Thyroid Cancer Is Almost Always Over-Diagnosed

Posted On : November 12, 2014,   Time : 7:14 am

Is thyroid cancer the most over-diagnosed cancer of them all?

That appears to be the case in South Korea, where the number of thyroid cancer cases are 15 times higher than they were 20 years ago, the New York Times has reported, citing a study recently published in the New England Journal of Medicine. The number of thyroid cancer cases diagnosed in the U.S. have doubled during that same period.

Researchers say that the number of cases have grown due to the fact that clinicians have zeroed in on tiny and often harmless tumors and then treating them aggressively.

However, the mortality rate for thyroid cancer has remained stable for many years, even though the number of cases diagnosedoctor patientd is rising faster than any other form of cancer, according to the American Cancer Society. That organization attributes the use of new ultrasound techniques to detecting small cancer nodules that would have not been noticed in the past.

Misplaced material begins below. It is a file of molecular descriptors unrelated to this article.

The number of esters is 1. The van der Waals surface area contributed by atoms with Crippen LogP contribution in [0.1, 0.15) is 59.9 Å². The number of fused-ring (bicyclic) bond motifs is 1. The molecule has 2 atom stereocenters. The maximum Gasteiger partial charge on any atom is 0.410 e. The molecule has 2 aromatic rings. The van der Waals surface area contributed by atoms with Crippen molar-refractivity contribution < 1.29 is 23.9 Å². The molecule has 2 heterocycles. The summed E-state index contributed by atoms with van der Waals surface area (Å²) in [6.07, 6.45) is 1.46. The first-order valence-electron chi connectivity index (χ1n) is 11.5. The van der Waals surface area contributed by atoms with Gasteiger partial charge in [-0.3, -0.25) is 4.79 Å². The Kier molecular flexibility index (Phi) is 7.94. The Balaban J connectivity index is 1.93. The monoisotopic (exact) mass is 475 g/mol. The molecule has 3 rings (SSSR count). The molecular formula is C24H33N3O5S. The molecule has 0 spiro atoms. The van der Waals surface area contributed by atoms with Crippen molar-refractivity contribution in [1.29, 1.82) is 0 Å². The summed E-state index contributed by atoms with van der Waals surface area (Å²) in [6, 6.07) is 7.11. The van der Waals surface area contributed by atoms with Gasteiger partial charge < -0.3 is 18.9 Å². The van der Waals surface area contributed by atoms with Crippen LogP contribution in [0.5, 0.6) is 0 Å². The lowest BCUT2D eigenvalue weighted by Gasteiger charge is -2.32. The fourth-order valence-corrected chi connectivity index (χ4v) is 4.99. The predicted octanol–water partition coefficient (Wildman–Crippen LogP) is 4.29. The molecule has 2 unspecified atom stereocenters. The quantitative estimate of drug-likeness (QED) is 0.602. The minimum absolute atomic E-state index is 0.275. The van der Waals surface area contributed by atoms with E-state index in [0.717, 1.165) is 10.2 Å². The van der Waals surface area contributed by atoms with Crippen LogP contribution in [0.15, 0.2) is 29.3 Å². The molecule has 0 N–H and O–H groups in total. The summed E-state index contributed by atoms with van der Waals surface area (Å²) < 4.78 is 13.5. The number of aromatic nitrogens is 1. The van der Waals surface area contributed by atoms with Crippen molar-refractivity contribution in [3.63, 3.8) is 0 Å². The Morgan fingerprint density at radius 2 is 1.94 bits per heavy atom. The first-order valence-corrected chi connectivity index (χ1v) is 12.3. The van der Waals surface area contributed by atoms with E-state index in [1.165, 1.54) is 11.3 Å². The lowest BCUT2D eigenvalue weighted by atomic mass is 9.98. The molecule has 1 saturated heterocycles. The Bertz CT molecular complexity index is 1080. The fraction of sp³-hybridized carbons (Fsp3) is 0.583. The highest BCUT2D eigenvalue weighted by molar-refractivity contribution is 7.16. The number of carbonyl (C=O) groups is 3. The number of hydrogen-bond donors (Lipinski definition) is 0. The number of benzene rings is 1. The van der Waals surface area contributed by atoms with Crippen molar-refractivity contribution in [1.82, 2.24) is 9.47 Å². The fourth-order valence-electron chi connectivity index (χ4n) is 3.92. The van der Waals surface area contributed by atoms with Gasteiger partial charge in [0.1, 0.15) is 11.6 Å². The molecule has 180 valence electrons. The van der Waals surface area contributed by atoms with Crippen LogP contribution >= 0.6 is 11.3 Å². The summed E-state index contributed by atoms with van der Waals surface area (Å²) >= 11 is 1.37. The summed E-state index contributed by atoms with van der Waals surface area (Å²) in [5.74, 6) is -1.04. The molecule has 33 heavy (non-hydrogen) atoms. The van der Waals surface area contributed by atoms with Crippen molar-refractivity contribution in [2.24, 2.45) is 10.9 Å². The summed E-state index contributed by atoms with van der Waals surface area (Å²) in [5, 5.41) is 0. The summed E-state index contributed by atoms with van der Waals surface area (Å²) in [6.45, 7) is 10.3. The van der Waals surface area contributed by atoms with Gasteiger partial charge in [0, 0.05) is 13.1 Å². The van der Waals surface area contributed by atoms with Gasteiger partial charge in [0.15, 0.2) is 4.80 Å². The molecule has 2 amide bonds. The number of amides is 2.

Nevertheless, there will be fewer than 1,900 deaths from thyroid cancer in the U.S. this year, even though nearly 63,000 new cases will be diagnosed. The survival rate for the disease in all but the most advanced stages is nearly 100 percent.

“Left alone, (the cancers) would probably never cause problems,” the New York Times said, noting that thyroid tumors appear in as many as a third of autopsies where another cause of death has been determined.

If you or a family member have had a recent thyroid cancer diagnosis and are unsure how to proceed, visit
Read the New York Times article here

See what the American Cancer Society has to say about thyroid cancer here

Get more information on the New England Journal of Medicine study here

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